The precise criteria that the UK government uses to place countries on the red list are not publicly available, but are broadly based on the risk that arrivals will have COVID and the risk that they will have a new variant. The data presented above suggest that on average transmission risk is more or less the same between amber and red arrivals, so the risk of variants seems to be only reason in support of travel bans and enforced hotel quarantine. Nobody knows where the next variant will come from. And many red country residents visit amber countries. As the UK government’s scientific advisors are reported to have told ministers, the only to way prevent the import of a new variant is to subject all UK arrivals to hotel quarantine as is done in Australia and New Zealand. And even that strategy is struggling in the face of Delta’s increased transmissibility. Moreover, since there will always be a risk of new variants (of COVID and other diseases), it’s an argument to keep this system in place forever. I’m pretty sure not many people would be in favour of that.
What else could explain which countries are amber and which are red? Anyone who has looked at a map of the countries that are on the red list would quickly see that they are almost entirely located in Africa or Latin America. It seems unlikely that a purely scientific approach would achieve this result. Economics seems to be an important consideration. As the chart below shows, official case numbers vary among amber and red countries, however, differences in income levels are much greater in amber countries than in red. Moreover, there is not a single country on the red list with a GDP per capita above $20k. The US has one of the highest official case counts but also one of the highest average incomes. It’s on the amber list. When the scientists recommended that France be put on the red list, the UK instead created an entirely new category that fell short of hotel quarantine and that applied only to France and no other country. It’s hard, borderline impossible, to conclude anything other than poor countries are being treated more harshly in this process.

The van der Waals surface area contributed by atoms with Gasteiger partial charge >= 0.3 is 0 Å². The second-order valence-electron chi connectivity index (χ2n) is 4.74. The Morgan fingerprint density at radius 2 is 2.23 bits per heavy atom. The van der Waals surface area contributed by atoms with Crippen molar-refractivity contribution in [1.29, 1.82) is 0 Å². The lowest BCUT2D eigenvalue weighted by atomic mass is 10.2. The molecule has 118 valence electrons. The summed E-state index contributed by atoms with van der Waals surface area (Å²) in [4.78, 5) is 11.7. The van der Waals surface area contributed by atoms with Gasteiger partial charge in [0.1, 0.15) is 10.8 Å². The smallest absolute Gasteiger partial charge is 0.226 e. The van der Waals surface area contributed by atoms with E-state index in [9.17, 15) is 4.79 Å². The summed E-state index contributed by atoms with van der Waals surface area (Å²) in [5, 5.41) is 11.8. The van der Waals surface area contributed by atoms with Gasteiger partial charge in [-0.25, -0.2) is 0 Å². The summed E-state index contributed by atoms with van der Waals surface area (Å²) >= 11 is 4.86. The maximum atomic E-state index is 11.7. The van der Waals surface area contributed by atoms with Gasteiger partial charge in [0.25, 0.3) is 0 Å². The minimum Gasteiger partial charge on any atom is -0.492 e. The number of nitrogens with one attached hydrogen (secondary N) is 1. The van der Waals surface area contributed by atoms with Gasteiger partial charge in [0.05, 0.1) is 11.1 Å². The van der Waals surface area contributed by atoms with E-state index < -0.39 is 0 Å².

So, the UK’s traffic light system: hasn’t prevented the UK from having high infection rates; didn’t prevent the import of the Delta variant earlier than in most other European countries; appears to discriminate against poorer countries; and has large negative effects. Why is the government doing it? One obvious reason is that it polls well. UK residents are among the most likely to favour border restrictions. It’s reasonable that politicians should reflect the public’s views. However, politicians should also shape public opinion. Studies have found that higher pathogenic threat is associated with xenophobic attitudes. I can’t be the only one worried about longer-term risks from a red list that is made up of countries that are largely poor and located in the global south.
The government’s own advisors think that current restrictions are too lax to prevent new variants getting in. At the same time, they are too severe for many to visit a red country. The current system is perfect if your intention is do a lot of harm without any clear benefit. Some might argue that the policy doesn’t provide any benefit because it’s not severe enough. They would (and do) say that all countries should be on the red list. It’s a perfectly legitimate point of view, although not one that I share. Three-quarters of the UK’s adult population is fully vaccinated. Tonight, Fabric is open. Tomorrow, Old Trafford will be full. As of next week, the close contacts of confirmed positive cases won’t have to isolate if they have received two doses. The government is adopting a ‘live with the virus’ strategy. It’s time the approach to international travel reflected that.
This week the red list began to face legal scrutiny, with lawyers bringing a case that argues hotel quarantine has led to the “false imprisonment of people who are fully vaccinated and have tested negative”. I’m not a lawyer and I’m also not an epidemiologist but I hope the government ends the red list out of choice rather than judicial decree.
 “Everyone has the right to leave any country, including his own, and to return to his country”.
 Only two other countries in Europe operate hotel quarantines (Ireland and Norway). Fully vaccinated travellers are now exempt in both countries.
 Réunion, a French department in the Indian Ocean, is on the red list. Its GDP per capita is $25k.